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Sumit Mitra, Hindustan Times
September 28, 2010
The UPA government seems under pressure to abandon the State’s right to acquire land under the ‘eminent domain’ principle, a time-honoured right that has enabled the western world, Japan, and now China, to flaunt their wide highways, abundant railway tracks, ports, airports, and sprawling industrial projects. The East India Company applied the same inherent power of the state to build roads in Calcutta and, from 1850, to lay down the railway networks in Bengal and Bombay provinces. In 1894, it evolved into the Land Acquisition Act, which the government now seeks to dilute. A ministerial-level exercise is on to carry it out. UPA chairperson Sonia Gandhi is seemingly impressed by the so-called ‘Haryana model’ that promises to land-losers, in addition to a handsome compensation, ‘annuities’ to be paid for 33 years.

Egalitarian promises generally follow the scent of votes. In this case, the correspondence between resisting land acquisition, and being electorally rewarded, was shown by Mamata Banerjee and her Trinamool Congress in West Bengal. It is generally believed that her spectacular success in the 2009 Lok Sabha election, in which she, in partnership with the Congress, could drive her ‘Professor Moriarty’, the CPI(M), to the very top of the Reichenbach fall (Holmes returned after The Final Problem, not to worry). If Banerjee had not launched movements in Singur and Nandigram, it is argued, the CPI(M)-led Left Front wouldn’t have fared so much worse than 2004, when Trinamool kept just one seat, that of its leader. The assumption that a linkage exists between Singur/Nandigram and 2009 poll outcome has left the foreheads of many a poll strategist furrowed. It appears from media reports that a section of the Left Front, too, is subscribing to this view. Apparently, Prakash Karat, general secretary of the CPI(M), has told something similar to leftist historian Eric Hobsbawm, or so it seems from one of the latter’s interviews to the New Left Review magazine earlier this year.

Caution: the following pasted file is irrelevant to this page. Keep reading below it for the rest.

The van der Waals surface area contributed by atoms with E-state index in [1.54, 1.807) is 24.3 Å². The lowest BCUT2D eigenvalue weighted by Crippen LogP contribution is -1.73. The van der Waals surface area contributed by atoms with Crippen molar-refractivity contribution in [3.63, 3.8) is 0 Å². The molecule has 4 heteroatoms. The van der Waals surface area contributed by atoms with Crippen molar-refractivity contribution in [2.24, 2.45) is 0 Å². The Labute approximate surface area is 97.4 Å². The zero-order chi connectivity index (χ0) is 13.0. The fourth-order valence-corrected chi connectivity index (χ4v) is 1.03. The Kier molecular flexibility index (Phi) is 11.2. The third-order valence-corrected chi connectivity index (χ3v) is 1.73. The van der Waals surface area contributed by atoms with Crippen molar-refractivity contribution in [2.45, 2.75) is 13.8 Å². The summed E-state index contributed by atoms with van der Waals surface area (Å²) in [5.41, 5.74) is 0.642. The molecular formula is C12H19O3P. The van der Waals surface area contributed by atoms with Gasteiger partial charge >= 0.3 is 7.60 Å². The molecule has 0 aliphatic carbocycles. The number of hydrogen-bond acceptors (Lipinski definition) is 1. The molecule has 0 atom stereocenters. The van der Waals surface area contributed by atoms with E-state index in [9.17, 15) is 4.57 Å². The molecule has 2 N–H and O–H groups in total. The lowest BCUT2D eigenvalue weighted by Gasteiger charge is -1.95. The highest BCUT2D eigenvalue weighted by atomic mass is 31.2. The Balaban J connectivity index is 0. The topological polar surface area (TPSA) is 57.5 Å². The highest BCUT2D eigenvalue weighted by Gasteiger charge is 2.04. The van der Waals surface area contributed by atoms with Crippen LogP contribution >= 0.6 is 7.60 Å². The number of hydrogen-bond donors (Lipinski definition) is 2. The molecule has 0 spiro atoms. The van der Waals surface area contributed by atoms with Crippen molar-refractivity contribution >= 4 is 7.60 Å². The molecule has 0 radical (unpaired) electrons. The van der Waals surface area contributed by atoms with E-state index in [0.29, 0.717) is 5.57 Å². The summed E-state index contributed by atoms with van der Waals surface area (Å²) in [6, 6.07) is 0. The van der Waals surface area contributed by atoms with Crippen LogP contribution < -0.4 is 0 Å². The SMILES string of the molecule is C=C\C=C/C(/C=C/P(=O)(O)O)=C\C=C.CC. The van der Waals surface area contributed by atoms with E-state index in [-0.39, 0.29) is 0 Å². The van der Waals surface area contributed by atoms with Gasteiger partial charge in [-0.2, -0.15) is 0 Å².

There are two reasons why the argument is fallacious. In the 2006 assembly elections in West Bengal, the Left Front bagged 233 of the total of 294 seats. But it was against a disunited opposition. In 2009, the Trinamool, by having on its side the Congress, the party of first choice of the state’s 27 per cent Muslims, and the Socialist Unity Centre of India (SUCI), a fringe party that is entrenched among the Scheduled Castes in the coastal district of South 24 Parganas. The Left Front won in only 99 assembly segments. However, a cursory calculation will show that, with a similar alliance in the 2006 assembly election, the Left could barely win 150 seats, a precarious majority.